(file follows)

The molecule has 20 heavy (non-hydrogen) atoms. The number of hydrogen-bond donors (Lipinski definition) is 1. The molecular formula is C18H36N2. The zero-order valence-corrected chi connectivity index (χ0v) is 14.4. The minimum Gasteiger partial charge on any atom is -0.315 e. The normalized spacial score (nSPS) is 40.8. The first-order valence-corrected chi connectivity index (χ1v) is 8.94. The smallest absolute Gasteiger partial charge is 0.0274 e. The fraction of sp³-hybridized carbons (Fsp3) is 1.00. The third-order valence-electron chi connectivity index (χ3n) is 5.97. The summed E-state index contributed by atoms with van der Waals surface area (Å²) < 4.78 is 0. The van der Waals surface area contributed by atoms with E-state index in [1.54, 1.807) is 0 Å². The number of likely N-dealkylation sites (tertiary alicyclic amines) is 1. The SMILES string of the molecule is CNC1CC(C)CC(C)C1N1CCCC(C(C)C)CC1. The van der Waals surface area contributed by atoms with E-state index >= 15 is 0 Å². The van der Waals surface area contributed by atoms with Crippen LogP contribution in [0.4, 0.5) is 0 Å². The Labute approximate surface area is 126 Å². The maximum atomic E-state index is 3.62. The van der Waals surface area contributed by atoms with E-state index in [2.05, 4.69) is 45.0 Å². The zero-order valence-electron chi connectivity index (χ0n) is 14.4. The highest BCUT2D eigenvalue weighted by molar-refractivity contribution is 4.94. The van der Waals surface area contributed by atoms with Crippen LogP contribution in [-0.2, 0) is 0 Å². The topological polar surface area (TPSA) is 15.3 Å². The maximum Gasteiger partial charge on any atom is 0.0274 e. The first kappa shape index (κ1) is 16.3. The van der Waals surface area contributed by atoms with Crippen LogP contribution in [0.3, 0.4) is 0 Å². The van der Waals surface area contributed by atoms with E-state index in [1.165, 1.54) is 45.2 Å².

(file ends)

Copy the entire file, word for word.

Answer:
The molecule has 20 heavy (non-hydrogen) atoms. The number of hydrogen-bond donors (Lipinski definition) is 1. The molecular formula is C18H36N2. The zero-order valence-corrected chi connectivity index (χ0v) is 14.4. The minimum Gasteiger partial charge on any atom is -0.315 e. The normalized spacial score (nSPS) is 40.8. The first-order valence-corrected chi connectivity index (χ1v) is 8.94. The smallest absolute Gasteiger partial charge is 0.0274 e. The fraction of sp³-hybridized carbons (Fsp3) is 1.00. The third-order valence-electron chi connectivity index (χ3n) is 5.97. The summed E-state index contributed by atoms with van der Waals surface area (Å²) < 4.78 is 0. The van der Waals surface area contributed by atoms with E-state index in [1.54, 1.807) is 0 Å². The number of likely N-dealkylation sites (tertiary alicyclic amines) is 1. The SMILES string of the molecule is CNC1CC(C)CC(C)C1N1CCCC(C(C)C)CC1. The van der Waals surface area contributed by atoms with E-state index >= 15 is 0 Å². The van der Waals surface area contributed by atoms with Crippen LogP contribution in [0.4, 0.5) is 0 Å². The Labute approximate surface area is 126 Å². The maximum atomic E-state index is 3.62. The van der Waals surface area contributed by atoms with E-state index in [2.05, 4.69) is 45.0 Å². The zero-order valence-electron chi connectivity index (χ0n) is 14.4. The highest BCUT2D eigenvalue weighted by molar-refractivity contribution is 4.94. The van der Waals surface area contributed by atoms with Crippen LogP contribution in [-0.2, 0) is 0 Å². The topological polar surface area (TPSA) is 15.3 Å². The maximum Gasteiger partial charge on any atom is 0.0274 e. The first kappa shape index (κ1) is 16.3. The van der Waals surface area contributed by atoms with Crippen LogP contribution in [0.3, 0.4) is 0 Å². The van der Waals surface area contributed by atoms with E-state index in [1.165, 1.54) is 45.2 Å².